Prince’s heirs filed a wrongful death lawsuit Monday against Walgreens and the Illinois hospital that treated the musician after he suffered an opioid overdose a week before his 2016 death.
The suit filed in Cook County alleges a doctor and pharmacist at Trinity Medical Center in Moline failed to appropriately treat and investigate Prince’s April 15, 2016, overdose, and that he died “as a direct and proximate cause of one or more … deviations from the standards of care.”
The suit also accused Walgreens and pharmacists at two of its Minnesota branches of “dispensing prescription medications not valid for a legitimate medical purpose.”
Prince was 57 when he was found alone and unresponsive in an elevator at his Paisley Park studio compound in suburban Minneapolis on April 21, 2016. An autopsy found he died of an accidental overdose of fentanyl, a synthetic opioid 50 times more powerful than heroin.
Authorities said it was likely Prince didn't know he was taking the dangerous drug, which was laced with counterfeit pills made to look like a generic version of the painkiller Vicodin. The source of those pills is unknown and no one has been charged in Prince's death.
A week before he died, Prince passed out on a flight home from an Atlanta concert and the private plane made an emergency stop in Moline. The musician had to be revived with two doses of Narcan, a drug that reverses effects of an opioid overdose.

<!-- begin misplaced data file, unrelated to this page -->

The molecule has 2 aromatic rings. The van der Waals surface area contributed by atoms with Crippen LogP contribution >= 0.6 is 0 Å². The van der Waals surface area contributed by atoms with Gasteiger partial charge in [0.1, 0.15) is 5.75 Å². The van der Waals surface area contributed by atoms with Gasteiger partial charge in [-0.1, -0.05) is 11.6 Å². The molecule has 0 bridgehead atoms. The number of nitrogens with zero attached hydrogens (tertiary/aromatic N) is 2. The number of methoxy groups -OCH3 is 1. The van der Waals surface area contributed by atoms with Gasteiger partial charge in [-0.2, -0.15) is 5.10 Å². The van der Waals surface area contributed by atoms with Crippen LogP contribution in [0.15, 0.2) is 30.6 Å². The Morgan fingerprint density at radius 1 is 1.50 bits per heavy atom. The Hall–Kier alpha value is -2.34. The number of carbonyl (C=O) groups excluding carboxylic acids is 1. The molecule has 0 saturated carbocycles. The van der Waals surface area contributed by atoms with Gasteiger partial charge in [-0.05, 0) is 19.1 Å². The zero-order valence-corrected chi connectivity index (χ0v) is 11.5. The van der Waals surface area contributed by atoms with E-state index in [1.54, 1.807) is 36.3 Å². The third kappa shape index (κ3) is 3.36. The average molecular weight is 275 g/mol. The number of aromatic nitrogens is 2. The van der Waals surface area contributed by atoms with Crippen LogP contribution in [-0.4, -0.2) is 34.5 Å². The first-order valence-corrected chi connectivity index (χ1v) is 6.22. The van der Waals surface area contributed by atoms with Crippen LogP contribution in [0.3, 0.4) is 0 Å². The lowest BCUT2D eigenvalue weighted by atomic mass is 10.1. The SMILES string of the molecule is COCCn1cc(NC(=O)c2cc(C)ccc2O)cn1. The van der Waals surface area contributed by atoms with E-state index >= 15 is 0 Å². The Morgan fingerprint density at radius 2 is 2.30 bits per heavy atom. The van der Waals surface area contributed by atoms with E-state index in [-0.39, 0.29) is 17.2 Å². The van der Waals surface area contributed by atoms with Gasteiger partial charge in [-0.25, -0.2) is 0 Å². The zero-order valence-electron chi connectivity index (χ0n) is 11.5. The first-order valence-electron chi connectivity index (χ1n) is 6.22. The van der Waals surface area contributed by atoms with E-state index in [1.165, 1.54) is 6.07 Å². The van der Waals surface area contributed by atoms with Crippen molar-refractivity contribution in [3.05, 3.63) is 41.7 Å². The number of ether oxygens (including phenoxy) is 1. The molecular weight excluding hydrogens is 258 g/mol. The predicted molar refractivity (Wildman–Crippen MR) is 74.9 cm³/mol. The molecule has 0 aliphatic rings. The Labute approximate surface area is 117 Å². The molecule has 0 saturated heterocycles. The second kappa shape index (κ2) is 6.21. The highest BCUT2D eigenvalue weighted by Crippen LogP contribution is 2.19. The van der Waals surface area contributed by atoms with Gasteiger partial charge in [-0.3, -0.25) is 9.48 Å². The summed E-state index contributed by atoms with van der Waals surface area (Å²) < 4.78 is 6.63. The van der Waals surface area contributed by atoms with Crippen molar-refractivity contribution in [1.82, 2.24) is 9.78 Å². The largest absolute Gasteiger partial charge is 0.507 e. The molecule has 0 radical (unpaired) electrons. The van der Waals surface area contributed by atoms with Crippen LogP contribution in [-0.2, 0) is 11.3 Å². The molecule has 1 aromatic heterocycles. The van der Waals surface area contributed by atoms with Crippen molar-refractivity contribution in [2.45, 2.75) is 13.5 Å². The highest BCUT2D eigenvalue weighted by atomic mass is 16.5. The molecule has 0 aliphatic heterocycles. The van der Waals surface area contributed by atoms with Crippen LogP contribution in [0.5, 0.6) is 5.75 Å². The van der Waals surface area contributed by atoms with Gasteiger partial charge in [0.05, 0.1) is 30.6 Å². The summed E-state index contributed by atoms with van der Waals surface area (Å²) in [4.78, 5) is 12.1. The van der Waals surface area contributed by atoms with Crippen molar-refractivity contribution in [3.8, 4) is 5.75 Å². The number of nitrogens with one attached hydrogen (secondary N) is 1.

At the medical center, Prince refused medical tests but was asked what drugs he took. Documents showed a pill he had with him, which was marked as Vicodin, was sent to the pharmacy for testing. A hospital pharmacist said it appeared to be Vicodin and returned it to Prince.
Prosecutors said last week that no chemical testing was done on the pill, but evidence suggested it was counterfeit and laced with fentanyl.
The lawsuit alleges the pharmacist and emergency room physician, Dr. Nicole Mancha, failed to timely diagnose and treat the overdose and failed to provide appropriate counseling.
The allegations against Walgreens stem from prescriptions that were dispensed to Prince, but written under the name of his bodyguard, Kirk Johnson. Authorities said Dr. Michael Todd Schulenberg admitted that he prescribed oxycodone to Prince under Johnson's name to protect Prince's privacy. Schulenberg disputes that, but paid $30,000 to settle allegations the drug was prescribed illegally.
Alexander Stein, a professor at Brooklyn Law School, told The New York Times the case would “very difficult” to win in most states, but Illinois is “pro-patient.”
Representatives for Walgreens and the hospital’s parent company declined to comment on the suit. Prince’s heirs said they would comment on the case when the time is right.
The Associated Press contributed to this report.